Search Results: South East Asia

There are more than 200 results, only the first 200 are displayed here.

  • AUSTRALIA

    Respect for politicians who represent all of us is crucial

    • Frank Brennan
    • 12 September 2007
    8 Comments

    I agree with the New South Wales bishops that persons with respect for human life should vote against stem cell legislation. However, I will continue to respect the conscience of those politicians who say that they have to legislate for all citizens including those who do not share their religious and philosophical presuppositions.

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  • AUSTRALIA

    Musharraf throws dice in bid to hold power

    • Suzanna Koster
    • 11 July 2007

    This week's operation against the radical clerics has prompted messages of support for Pakistan's General Musharraf from western allies. But in the eyes of the common Pakistanis the president has lost credibility forever.

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  • AUSTRALIA

    JI's Al Qaeda link a myth

    • Dewi Anggraeni
    • 11 July 2007

    There may be ideological sympathy on the part of Indonesia's Jemaah Islamiyah for Al Qaeda, but there has been no direct affiliation between between the two groups since 2003. Al Qaeda, it seems, has dismissed JI as ineffectual—they keep getting caught.

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  • INTERNATIONAL

    Anti-corruption measures eclipse human rights in Cambodia

    • Allister Hayman
    • 27 June 2007
    1 Comment

    Despite mounting criticism of the human rights record of Cambodian Prime Minister Hun Sen, foreign donors, including Australia, continue to back him financially. It seems that the economic growth and stability he has fostered is more valuable than transparency, the rule of law, and human rights.

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  • AUSTRALIA

    Reviving the domino theory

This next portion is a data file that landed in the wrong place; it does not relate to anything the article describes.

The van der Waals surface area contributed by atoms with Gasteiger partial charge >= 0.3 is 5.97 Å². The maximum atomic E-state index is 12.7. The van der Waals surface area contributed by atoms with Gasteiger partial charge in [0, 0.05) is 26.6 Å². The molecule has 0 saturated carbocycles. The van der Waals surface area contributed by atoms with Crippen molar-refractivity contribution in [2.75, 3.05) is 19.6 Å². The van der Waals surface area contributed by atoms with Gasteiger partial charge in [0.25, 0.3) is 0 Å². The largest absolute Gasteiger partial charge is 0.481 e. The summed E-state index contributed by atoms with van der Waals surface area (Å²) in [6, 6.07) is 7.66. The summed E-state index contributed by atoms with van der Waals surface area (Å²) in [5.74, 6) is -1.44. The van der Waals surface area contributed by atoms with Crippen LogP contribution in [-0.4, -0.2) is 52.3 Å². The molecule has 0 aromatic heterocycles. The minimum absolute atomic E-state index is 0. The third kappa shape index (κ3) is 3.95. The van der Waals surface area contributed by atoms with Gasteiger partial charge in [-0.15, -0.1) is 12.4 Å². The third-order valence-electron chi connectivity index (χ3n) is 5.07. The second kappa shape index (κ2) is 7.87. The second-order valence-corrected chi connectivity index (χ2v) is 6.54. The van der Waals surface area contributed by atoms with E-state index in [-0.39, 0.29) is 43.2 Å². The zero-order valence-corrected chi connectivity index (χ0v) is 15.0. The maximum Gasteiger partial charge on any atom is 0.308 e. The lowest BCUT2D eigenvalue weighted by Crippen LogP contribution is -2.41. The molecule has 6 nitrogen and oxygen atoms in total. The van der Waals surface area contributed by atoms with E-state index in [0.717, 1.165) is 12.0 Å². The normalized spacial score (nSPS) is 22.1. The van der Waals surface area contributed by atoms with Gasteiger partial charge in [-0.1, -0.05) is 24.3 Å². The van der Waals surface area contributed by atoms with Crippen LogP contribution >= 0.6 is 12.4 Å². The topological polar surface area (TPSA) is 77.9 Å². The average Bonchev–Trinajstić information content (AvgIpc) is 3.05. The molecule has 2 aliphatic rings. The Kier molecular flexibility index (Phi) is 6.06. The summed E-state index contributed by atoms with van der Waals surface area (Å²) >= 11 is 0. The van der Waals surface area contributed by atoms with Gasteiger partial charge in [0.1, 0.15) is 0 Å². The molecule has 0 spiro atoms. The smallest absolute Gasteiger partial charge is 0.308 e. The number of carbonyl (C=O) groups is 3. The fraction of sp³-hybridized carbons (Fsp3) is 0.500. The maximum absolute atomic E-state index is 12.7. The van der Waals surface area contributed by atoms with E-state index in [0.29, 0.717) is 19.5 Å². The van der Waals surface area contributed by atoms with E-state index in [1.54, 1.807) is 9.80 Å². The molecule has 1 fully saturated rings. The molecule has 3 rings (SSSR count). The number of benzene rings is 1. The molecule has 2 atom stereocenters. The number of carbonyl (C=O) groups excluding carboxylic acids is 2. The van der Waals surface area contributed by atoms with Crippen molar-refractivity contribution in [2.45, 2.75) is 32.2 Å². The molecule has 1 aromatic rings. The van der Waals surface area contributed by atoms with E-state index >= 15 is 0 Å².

• Daniel Baldino
    • 18 May 2007
    1 Comment

    The notion of preventing Islamic influence has strong echoes of the simple Cold War ‘domino theory’. This powerful metaphor and enemy image, popular in the 1950s and 1960s and used to justify US military intervention in Southeast Asia, was later widely criticised for its undeveloped and unstructured generalisations about political systems that are quite different.

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  • AUSTRALIA

    The party’s over

    • Joseph Camilleri
    • 18 May 2007

    In light of the federal election, Joe Camilleri considers the questions that have yet to be asked

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  • AUSTRALIA

    Charting a course for the Philippines

    • Fatima Measham
    • 18 May 2007

    Fatima Measham investigates the declining credibility of Filipino President Gloria Arroyo.

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  • CONTRIBUTORS

    Jan Forrester

    • Jan Forrester
    • 17 May 2007

    Jan Forrester is a freelance journalist and media consultant who has worked in radio in metropolitan and regional Australia and in press, media training and consultancy in South East Asia. She was a member of the National Indigenous TV Committee, a voluntary group tasked by the Minister for Communications, Information Telecommunications and Arts, with implementing the establishment of a National Indigenous Television service.  

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  • CONTRIBUTORS

    Elizabeth Ascroft

    • Elizabeth Ascroft
    • 17 May 2007

    Elizabeth is a Melbourne based freelance writer, with a special interest in South-East Asia where she has both lived and travelled extensively.

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  • ARTS AND CULTURE

    Keneally's mature insights into character

    • Tony Smith
    • 15 May 2007

    To the extent that novels exist to provide insights into character, minds and decisions, Tom Keneally's new novel is arguably his best.

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  • ARTS AND CULTURE

    Explaining anti-Chinese sentiment in Indonesia

    • Dewi Anggraeni
    • 27 February 2007

    In the 1990s, Soeharto and his ministers were renting their power to business-savvy ethnic Chinese. The masses, unable to vent their anger at corrupt officials, shifted their targets to those associated with them, knowing that they could do that with impunity.

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  • AUSTRALIA

    Slow progress with North Korea is better than no progress

    • Joseph Camilleri
    • 30 October 2006
    8 Comments

    The North Korean regime is more likely to be loosened from its present grip on power by the slow but persistent attempts to change the economic and psychological landscape inside North Korea, than by the external application of brute force.

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